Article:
Breaking news:

You will still not be satisfied. And that’s a good thing. But don’t forget to enjoy the fruits of your labour.

They haven’t come easy.

Month 24+

“That’s what works for me!”

If you’ve been going frequently and consistently (twice every week for 2 years), you can pat yourself on the shoulders.

If you’ve done most things correctly and with a certified coach, you will reach the goal shape at this point. But this is also the point where it can get frustrating.

Further results will come painstakingly slow at this stage. You increasingly have to work on your weaknesses and constantly alter your training to see further results. Be it applying different repetitions, intensity, workout duration, speed or machines.

A lot of people will not see results after this stage because the benefits are not worth the work for them. We have to realize that what got us here, will not get us to the next level.

The fat loss timeline

If you’re trying to lose fat, I have 2 pieces of news for you:

  1. It will come faster. Fat loss has a shorter timeline.
  2. It will be exactly as hard as building muscles, if not harder.

Here’s what you can expect if you’re starting to lose weight. Here again: Proper guidance can speed up the process.

Month 1

“I’ve lost 10kg in the first week!”

Your results will come fast. Too fast.

You will feel exhausted. Most of your weight that you lose will be water. This is the big dip in the whole weight loss process.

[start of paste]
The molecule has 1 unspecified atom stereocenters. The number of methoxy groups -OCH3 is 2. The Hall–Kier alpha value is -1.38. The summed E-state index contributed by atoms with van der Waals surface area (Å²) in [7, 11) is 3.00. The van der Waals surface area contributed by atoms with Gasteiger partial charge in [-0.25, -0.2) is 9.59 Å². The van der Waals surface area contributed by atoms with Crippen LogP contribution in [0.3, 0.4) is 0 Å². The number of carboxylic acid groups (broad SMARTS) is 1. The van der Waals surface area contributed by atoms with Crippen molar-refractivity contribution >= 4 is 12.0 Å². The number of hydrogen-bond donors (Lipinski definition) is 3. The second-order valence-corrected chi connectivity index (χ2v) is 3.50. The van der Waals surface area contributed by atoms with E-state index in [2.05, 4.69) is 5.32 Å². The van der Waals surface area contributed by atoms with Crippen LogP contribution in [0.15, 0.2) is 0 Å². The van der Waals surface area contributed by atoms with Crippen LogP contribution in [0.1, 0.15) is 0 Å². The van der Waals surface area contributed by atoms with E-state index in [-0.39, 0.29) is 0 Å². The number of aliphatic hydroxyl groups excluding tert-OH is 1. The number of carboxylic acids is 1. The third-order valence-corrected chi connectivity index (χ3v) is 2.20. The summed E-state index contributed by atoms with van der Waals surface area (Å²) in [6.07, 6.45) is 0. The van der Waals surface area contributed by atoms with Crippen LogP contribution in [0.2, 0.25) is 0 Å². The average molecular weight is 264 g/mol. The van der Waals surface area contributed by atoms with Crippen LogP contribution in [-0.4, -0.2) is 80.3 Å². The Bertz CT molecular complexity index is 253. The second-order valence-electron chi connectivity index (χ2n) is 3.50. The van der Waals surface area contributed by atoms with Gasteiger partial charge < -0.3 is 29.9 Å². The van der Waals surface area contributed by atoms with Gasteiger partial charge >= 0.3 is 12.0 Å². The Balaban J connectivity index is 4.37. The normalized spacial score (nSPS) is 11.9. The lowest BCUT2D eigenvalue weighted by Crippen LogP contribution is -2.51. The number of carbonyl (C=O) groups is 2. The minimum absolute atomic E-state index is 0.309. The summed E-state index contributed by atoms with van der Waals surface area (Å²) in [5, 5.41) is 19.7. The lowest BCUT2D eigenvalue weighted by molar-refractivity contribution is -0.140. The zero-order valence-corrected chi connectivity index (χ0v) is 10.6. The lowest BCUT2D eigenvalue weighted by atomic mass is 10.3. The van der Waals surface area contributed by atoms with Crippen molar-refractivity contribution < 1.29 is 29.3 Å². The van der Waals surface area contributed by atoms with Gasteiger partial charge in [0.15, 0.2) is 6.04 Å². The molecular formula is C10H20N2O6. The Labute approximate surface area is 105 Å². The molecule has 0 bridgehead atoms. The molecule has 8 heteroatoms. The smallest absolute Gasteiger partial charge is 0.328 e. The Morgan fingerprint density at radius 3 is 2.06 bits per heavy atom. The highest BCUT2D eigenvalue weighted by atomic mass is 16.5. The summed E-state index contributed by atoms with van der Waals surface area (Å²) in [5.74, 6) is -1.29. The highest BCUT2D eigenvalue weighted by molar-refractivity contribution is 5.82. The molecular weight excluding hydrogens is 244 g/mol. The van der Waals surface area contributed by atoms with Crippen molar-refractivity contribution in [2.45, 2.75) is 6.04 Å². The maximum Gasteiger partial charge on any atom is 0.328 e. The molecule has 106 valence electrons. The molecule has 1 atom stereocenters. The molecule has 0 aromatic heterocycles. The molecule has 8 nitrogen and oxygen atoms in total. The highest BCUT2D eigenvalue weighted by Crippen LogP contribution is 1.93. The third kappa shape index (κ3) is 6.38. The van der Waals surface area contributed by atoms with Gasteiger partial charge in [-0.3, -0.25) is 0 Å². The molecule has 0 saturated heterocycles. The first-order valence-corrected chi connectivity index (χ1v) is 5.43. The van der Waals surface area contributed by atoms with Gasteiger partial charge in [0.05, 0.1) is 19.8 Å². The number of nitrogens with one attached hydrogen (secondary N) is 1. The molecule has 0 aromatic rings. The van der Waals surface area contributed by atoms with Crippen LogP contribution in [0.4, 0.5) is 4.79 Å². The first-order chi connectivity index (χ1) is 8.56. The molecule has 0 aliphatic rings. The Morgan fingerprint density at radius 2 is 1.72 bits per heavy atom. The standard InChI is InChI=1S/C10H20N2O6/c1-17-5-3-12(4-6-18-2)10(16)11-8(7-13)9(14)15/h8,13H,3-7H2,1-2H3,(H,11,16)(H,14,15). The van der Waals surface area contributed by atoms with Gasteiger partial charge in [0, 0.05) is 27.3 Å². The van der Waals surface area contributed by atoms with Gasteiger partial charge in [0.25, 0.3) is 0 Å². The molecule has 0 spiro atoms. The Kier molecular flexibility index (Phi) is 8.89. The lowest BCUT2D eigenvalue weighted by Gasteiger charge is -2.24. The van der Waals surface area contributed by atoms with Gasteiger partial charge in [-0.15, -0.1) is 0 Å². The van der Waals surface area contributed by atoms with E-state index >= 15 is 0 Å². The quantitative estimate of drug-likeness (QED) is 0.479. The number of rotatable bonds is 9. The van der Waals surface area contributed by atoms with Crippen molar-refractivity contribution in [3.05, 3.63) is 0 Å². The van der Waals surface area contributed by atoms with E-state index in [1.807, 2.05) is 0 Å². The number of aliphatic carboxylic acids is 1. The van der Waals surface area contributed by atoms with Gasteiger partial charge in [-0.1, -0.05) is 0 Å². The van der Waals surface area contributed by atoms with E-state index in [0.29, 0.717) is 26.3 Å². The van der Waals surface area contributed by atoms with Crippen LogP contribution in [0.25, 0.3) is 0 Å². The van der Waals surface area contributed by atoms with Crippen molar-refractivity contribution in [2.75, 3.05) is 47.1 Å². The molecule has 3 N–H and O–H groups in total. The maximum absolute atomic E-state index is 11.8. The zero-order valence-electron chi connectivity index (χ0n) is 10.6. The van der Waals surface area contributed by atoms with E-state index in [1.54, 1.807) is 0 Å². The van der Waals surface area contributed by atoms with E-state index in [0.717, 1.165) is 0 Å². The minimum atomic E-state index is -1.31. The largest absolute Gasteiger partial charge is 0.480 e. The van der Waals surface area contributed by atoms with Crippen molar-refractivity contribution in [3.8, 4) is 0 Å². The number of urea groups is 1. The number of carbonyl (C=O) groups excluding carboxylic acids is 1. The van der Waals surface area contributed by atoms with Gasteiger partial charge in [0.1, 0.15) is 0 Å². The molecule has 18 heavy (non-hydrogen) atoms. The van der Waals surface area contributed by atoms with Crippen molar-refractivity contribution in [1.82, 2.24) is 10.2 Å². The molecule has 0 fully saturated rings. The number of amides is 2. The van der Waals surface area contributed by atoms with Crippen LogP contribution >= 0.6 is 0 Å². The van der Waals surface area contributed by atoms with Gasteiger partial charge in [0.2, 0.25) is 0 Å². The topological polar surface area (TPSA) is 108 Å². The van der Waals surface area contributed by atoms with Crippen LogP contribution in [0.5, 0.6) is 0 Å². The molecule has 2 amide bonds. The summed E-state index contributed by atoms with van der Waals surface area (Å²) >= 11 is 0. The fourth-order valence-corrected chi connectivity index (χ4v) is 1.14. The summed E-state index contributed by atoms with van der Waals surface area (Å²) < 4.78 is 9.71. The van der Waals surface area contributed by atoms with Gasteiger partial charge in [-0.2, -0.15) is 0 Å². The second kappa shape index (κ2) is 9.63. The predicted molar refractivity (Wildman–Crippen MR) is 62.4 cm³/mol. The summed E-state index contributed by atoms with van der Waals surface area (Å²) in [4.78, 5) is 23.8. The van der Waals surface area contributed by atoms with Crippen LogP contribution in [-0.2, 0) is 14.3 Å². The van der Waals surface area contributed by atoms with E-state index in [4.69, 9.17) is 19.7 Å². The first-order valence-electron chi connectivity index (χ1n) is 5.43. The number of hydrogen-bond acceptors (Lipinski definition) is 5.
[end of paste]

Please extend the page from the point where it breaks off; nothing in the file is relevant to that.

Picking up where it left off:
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The shocking news: Most people stop their diet in the first month.

Month 2-3

You will reconsider your dieting strategy and opt for more sustainability. You will reintroduce “bad foods” in your diet that you’ve most likely blocked out in the first two weeks or month.

Because balance (and not quitting your diet) is more important to you at this stage than seeing rapid weight loss. Your life quality will increase at this stage.

Month 6-12

At this time frame, you have probably lost more than 10kg. The majority of the people looking to lose weight will be satisfied with their results and shocked by how much of a difference it makes in their appearance.

You will feel more confident, more energized and more self-assured. You would’ve never guessed that you could make it, that you could finally lose your weight – yet you did!

And everyone will notice. “What happened to you?!” – your friends will ask you jealously. Old crushes of you will suddenly initiate contact again just to know what you’re “up to this weekend”.

The fat loss after this stage will come slowly if you haven’t been obese to start with. The goal at this stage is to have created a rock-solid habit out of your gym and eating patterns.

Then you don’t have to worry about the Yo-Yo effect.

Conclusion

“You changed my life!”

The same teenager took me aside at a Monday evening. He had his first date the weekend prior. Apparently it went well.

In the whole time frame we worked together, he built up more than 10 kilograms of muscles. It took him more than 2 years. Yet I’m sure if you’d ask him today, he would tell you that it was all worth it.

Focus on the things that you can control. Losing fat or building muscles might be an overwhelming task to start out with. We have to delay our innate need for instant gratification and focus on the things that we can control.

Changing our genetic blueprint or the responses our muscles have to the training stimulus is not in our hands. But training at least 2 times per week, eating the right foods and setting the right goals and expectations is.

Featured photo credit: Arthur Edelman via unsplash.com